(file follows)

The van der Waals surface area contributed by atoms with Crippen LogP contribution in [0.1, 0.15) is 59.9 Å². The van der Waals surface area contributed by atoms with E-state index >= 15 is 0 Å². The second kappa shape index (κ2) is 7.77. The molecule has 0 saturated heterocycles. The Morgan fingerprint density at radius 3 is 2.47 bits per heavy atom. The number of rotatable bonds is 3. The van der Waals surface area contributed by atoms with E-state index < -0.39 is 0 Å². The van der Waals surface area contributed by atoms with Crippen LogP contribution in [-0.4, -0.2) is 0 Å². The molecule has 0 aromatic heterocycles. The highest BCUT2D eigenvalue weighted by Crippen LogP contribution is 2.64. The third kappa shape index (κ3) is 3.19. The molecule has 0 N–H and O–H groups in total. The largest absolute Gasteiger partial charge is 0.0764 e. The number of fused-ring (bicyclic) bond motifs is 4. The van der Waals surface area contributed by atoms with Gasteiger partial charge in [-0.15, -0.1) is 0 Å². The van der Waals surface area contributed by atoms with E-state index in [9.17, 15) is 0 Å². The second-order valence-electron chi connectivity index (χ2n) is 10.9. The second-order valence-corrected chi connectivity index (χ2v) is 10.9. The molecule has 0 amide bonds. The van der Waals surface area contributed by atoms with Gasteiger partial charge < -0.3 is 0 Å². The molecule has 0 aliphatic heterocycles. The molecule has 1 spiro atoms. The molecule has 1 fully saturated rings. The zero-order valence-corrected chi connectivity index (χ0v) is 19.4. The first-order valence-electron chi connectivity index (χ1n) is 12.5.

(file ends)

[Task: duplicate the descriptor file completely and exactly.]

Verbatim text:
The van der Waals surface area contributed by atoms with Crippen LogP contribution in [0.1, 0.15) is 59.9 Å². The van der Waals surface area contributed by atoms with E-state index >= 15 is 0 Å². The second kappa shape index (κ2) is 7.77. The molecule has 0 saturated heterocycles. The Morgan fingerprint density at radius 3 is 2.47 bits per heavy atom. The number of rotatable bonds is 3. The van der Waals surface area contributed by atoms with E-state index < -0.39 is 0 Å². The van der Waals surface area contributed by atoms with Crippen LogP contribution in [-0.4, -0.2) is 0 Å². The molecule has 0 aromatic heterocycles. The highest BCUT2D eigenvalue weighted by Crippen LogP contribution is 2.64. The third kappa shape index (κ3) is 3.19. The molecule has 0 N–H and O–H groups in total. The largest absolute Gasteiger partial charge is 0.0764 e. The number of fused-ring (bicyclic) bond motifs is 4. The van der Waals surface area contributed by atoms with Gasteiger partial charge in [-0.15, -0.1) is 0 Å². The van der Waals surface area contributed by atoms with E-state index in [9.17, 15) is 0 Å². The second-order valence-electron chi connectivity index (χ2n) is 10.9. The second-order valence-corrected chi connectivity index (χ2v) is 10.9. The molecule has 0 amide bonds. The van der Waals surface area contributed by atoms with Gasteiger partial charge < -0.3 is 0 Å². The molecule has 0 aliphatic heterocycles. The molecule has 1 spiro atoms. The molecule has 1 fully saturated rings. The zero-order valence-corrected chi connectivity index (χ0v) is 19.4. The first-order valence-electron chi connectivity index (χ1n) is 12.5.